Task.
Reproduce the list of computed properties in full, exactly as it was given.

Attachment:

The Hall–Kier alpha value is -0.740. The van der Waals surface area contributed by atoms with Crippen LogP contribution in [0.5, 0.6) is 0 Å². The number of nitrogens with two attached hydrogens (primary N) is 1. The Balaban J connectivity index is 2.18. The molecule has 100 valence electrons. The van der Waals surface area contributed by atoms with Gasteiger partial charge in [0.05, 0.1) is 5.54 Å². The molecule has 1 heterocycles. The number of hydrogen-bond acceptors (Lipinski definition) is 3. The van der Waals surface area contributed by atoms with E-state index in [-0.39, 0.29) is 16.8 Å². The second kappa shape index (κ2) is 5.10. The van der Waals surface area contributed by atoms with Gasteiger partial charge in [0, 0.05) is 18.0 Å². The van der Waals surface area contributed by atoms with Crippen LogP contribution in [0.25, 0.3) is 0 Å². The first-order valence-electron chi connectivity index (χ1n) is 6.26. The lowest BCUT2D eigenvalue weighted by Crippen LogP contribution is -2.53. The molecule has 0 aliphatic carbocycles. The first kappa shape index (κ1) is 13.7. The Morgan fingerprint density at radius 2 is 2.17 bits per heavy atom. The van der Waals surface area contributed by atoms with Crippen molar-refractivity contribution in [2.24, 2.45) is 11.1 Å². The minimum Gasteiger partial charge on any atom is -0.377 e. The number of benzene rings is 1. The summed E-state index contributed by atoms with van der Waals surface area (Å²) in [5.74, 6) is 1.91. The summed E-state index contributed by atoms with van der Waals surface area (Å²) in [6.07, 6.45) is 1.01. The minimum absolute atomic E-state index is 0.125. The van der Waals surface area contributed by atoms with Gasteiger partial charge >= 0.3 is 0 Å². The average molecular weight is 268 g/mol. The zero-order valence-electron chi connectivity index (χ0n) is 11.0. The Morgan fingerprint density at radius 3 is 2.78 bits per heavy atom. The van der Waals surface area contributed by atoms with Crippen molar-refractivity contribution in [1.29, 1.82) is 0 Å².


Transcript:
The Hall–Kier alpha value is -0.740. The van der Waals surface area contributed by atoms with Crippen LogP contribution in [0.5, 0.6) is 0 Å². The number of nitrogens with two attached hydrogens (primary N) is 1. The Balaban J connectivity index is 2.18. The molecule has 100 valence electrons. The van der Waals surface area contributed by atoms with Gasteiger partial charge in [0.05, 0.1) is 5.54 Å². The molecule has 1 heterocycles. The number of hydrogen-bond acceptors (Lipinski definition) is 3. The van der Waals surface area contributed by atoms with E-state index in [-0.39, 0.29) is 16.8 Å². The second kappa shape index (κ2) is 5.10. The van der Waals surface area contributed by atoms with Gasteiger partial charge in [0, 0.05) is 18.0 Å². The van der Waals surface area contributed by atoms with Crippen LogP contribution in [0.25, 0.3) is 0 Å². The first-order valence-electron chi connectivity index (χ1n) is 6.26. The lowest BCUT2D eigenvalue weighted by Crippen LogP contribution is -2.53. The molecule has 0 aliphatic carbocycles. The first kappa shape index (κ1) is 13.7. The Morgan fingerprint density at radius 2 is 2.17 bits per heavy atom. The van der Waals surface area contributed by atoms with Crippen molar-refractivity contribution in [2.24, 2.45) is 11.1 Å². The minimum Gasteiger partial charge on any atom is -0.377 e. The number of benzene rings is 1. The summed E-state index contributed by atoms with van der Waals surface area (Å²) in [5.74, 6) is 1.91. The summed E-state index contributed by atoms with van der Waals surface area (Å²) in [6.07, 6.45) is 1.01. The minimum absolute atomic E-state index is 0.125. The van der Waals surface area contributed by atoms with Gasteiger partial charge >= 0.3 is 0 Å². The average molecular weight is 268 g/mol. The zero-order valence-electron chi connectivity index (χ0n) is 11.0. The Morgan fingerprint density at radius 3 is 2.78 bits per heavy atom. The van der Waals surface area contributed by atoms with Crippen molar-refractivity contribution in [1.29, 1.82) is 0 Å².